Primary Motility  Disorders of the  Esophagus
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 Barrett's
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OESO©2015
 
Volume: Barrett's Esophagus
Chapter: Adenocarcinomas
 

What is the clinical impact of micrometastases in esophageal adenocarcinoma?

G.C. O'Sullivan, D. Maguire, J.K. Collins, F. Shanahan (Cork)

Despite optimal treatment, including multimodal and radical surgical therapy, most patients with clinically manifest esophagogastric cancer die from metastatic disease within three years of presentation [1]. Their outcome is predetermined by the presence of widespread, occult metastatic cancer cells that have disseminated prior to treatment and are in many patients chemoresistant [2]. In 90% of patients who are subjected to curative excisional surgery for esophageal cancer, analysis of haemopoietic bone marrow reveals metastatic cell dissemination. This asymptomatic clinical state, after optimal locoregional therapy, is known as minimal residual disease and is represented by either isolated or microaggregates of malignant tumor cells which have the potential to establish overt metastases. This explains the frequent early tumor recurrences that occur following radical resection.

Bone marrow micrometastases

Cells derived from esophageal adenocarcinomas retain expression of epithelial cell-specific proteins (cytokeratins and carcinoembryonic antigen) that are not constitutively expressed in bone marrow (derived from the embryonic mesoderm). The finding of such markers in bone marrow indicates the presence of metastatic cells [3]. These cells are usually referred to as micrometastases as they are not otherwise identifiable by conventional microscopy and radiology. Strategies to identify these micrometastases within marrow include morphological detection by immunohistochemical staining (Figure 1), antibody-based methods by flow cytometry and gene expression techniques by reverse transcriptasepolymerase-chain reaction. These analytic techniques have been validated with false positive identification in less than 2% of cases [3, 4]. The incidence of false negative analysis is unknown but this may be reduced by concurrent examination for a number of markers and by improved marrow sampling (two or more sites). Currently, analysis of marrow from a resected segment of rib obtained at thoracotomy (prior to manipulation of the tumor) is the "gold standard" for detecting micrometastases in esophageal cancer [2].

Biology of micrometastases

The finding of micrometastases in bone marrow of patients with adenocarcinoma of the esophagus is an independent negative prognostic indicator. The viability and proliferative capacity of micrometastases have been confirmed in vitro using combinations of growth factors in the presence of extracellular matrix proteins [3]. In patients with esophageal adenocarcinoma, tumor cell lines may be generated from rib marrow aspirates. These cell lines establish xenografts when transferred to immunodeficient athymic nude mice, confirming tumorogenicity [2].

The finding of bone marrow micrometastases in the preoperative setting does not universally predict poor outcome. Some micrometastatic cells are possibly transitory and are unable to establish at a secondary site or unable to escape destruction by the immune system, or remain in a dormant state. A study of bone marrow from patients with esophageal adenocarcinoma before and six months after "curative" surgery showed that occasional patients were able to clear their marrow of metastatic cells, but persistence of the cells was noted in most and carried a high risk of developing overt metastatic disease within the subsequent months [5]. The majority of these patients with persistent micrometastases developed overt disease on follow-up but a small number of long-term survivors emerged suggesting dormant disease in some. Often in this context recurrent disease is precipitated by systemic events such as infection, surgery, or immunesuppression suggesting loss of biological control by inhibition of immune containment or by stimulation of pro-tumorigenic mechanisms such as angiogenesis or phenotypic aggressiveness. It is likely that the transition from dormancy to progressive disease involves to some degree cellular genetic changes, angiogenic stimulation and immune evasion. Thus, sequential analysis of bone marrow allows a precise diagnosis of dormancy and study of relevant gene expression and determination of the cell cycle and proliferative status of the metastatic cells.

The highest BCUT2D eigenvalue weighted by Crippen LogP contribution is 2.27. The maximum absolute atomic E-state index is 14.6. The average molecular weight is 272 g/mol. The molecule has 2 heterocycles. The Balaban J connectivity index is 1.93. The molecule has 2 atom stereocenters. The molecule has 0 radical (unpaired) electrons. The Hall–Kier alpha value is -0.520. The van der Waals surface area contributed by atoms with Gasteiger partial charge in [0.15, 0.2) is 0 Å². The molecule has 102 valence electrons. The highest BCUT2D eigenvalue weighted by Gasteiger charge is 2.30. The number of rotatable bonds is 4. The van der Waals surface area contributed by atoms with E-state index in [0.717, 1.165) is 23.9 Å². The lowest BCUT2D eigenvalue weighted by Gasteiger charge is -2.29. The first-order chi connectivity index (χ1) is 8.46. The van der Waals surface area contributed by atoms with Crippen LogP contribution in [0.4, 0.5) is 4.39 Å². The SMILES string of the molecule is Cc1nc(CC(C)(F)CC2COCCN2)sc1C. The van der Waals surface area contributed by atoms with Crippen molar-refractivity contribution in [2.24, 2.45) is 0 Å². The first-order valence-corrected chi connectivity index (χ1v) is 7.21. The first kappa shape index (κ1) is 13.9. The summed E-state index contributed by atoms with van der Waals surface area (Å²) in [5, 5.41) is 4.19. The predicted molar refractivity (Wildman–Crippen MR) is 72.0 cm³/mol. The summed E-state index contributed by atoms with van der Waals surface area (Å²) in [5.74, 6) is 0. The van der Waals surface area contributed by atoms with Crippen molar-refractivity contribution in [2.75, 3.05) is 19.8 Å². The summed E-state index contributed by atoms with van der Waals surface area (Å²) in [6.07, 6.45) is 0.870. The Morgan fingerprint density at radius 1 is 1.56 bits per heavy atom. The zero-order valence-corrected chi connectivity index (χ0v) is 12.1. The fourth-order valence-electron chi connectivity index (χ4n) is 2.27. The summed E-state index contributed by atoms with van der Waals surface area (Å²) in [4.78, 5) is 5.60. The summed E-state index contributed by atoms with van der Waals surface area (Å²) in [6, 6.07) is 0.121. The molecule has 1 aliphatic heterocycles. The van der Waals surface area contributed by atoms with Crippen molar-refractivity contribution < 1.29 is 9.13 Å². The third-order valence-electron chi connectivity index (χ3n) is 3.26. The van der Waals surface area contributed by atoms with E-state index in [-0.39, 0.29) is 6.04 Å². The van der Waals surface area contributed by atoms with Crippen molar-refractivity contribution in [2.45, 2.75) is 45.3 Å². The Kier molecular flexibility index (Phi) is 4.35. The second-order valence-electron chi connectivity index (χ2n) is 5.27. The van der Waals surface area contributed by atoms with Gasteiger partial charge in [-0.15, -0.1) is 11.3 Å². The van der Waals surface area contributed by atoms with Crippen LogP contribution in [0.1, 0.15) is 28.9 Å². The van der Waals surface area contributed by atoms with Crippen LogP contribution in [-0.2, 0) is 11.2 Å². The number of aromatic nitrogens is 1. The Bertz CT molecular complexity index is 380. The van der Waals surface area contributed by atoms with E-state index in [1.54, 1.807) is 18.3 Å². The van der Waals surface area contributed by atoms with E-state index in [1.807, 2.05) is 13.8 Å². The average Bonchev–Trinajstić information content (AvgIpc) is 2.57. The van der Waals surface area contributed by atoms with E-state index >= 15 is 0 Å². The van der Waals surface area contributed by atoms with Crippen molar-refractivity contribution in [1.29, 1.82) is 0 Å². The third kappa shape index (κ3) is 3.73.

Figure 1. This is an example of tumor cells in a bone marrow aspirate from a patient with esophageal adenocarcinoma. Alkaline phosphatase anti-alkaline phosphatase staining for cytokeratin 18 demonstrates hyperchromatic tumor cells staining positive (red).

Targets for development of effective systemic therapy

Most cells within the primary tumor are terminally differentiated, and do not possess the intrinsic capabilities necessary for dissemination and propagation. Cells that disseminate have the inherent capability to detach from the primary growth, travel through extracellular matrix and basement membrane into the local microvasculature, survive transit in the circulation, and exit by attaching and extravasating through the endothelium at another site [2, 3]. This complex process involves several interdependent steps regulated by cascades of cytokines, chemokines, growth factors and matrix metalloproteinases [3, 6, 7]. The presence of viable micrometastatic deposits in tissues implies dissemination of cancer cells with the facility for independent survival and growth [2]. These are most likely metastatic stem cells and are the appropriate targets for systemic therapy.

Spread of esophagogastric cancer

Traditionally, esophagogastric cancers have been thought to spread sequentially from mucosa to the esophageal wall, to the regional lymph-nodes and lastly systemically. This model has dominated patient care from preoperative staging investigations, to endeavours at disease control. In the absence of overt metastatic disease, by conventional staging investigations, the lymph node status has been used as a "proxy" indicator of systemic spread, but the majority of patients with node-negative cancer also die of metastases. This suggests that haematogenous dissemination may have occurred independent of lymphogenous spread. This has recently been confirmed by the detection of micrometastases in bone marrow samples from resected rib segments of patients with node negative cancers [2]. Metastatic cells in the marrow of these patients were viable, capable of proliferation, grew independently in tissue culture and formed malignant tumors when injected into immunocompromised mice. Thus, both clinical experience and bone marrow analysis suggest that most patients have residual disease after resection of the primary cancer and the regional lymph nodes and that lymph node status alone is not an accurate marker for systemic spread [1, 2].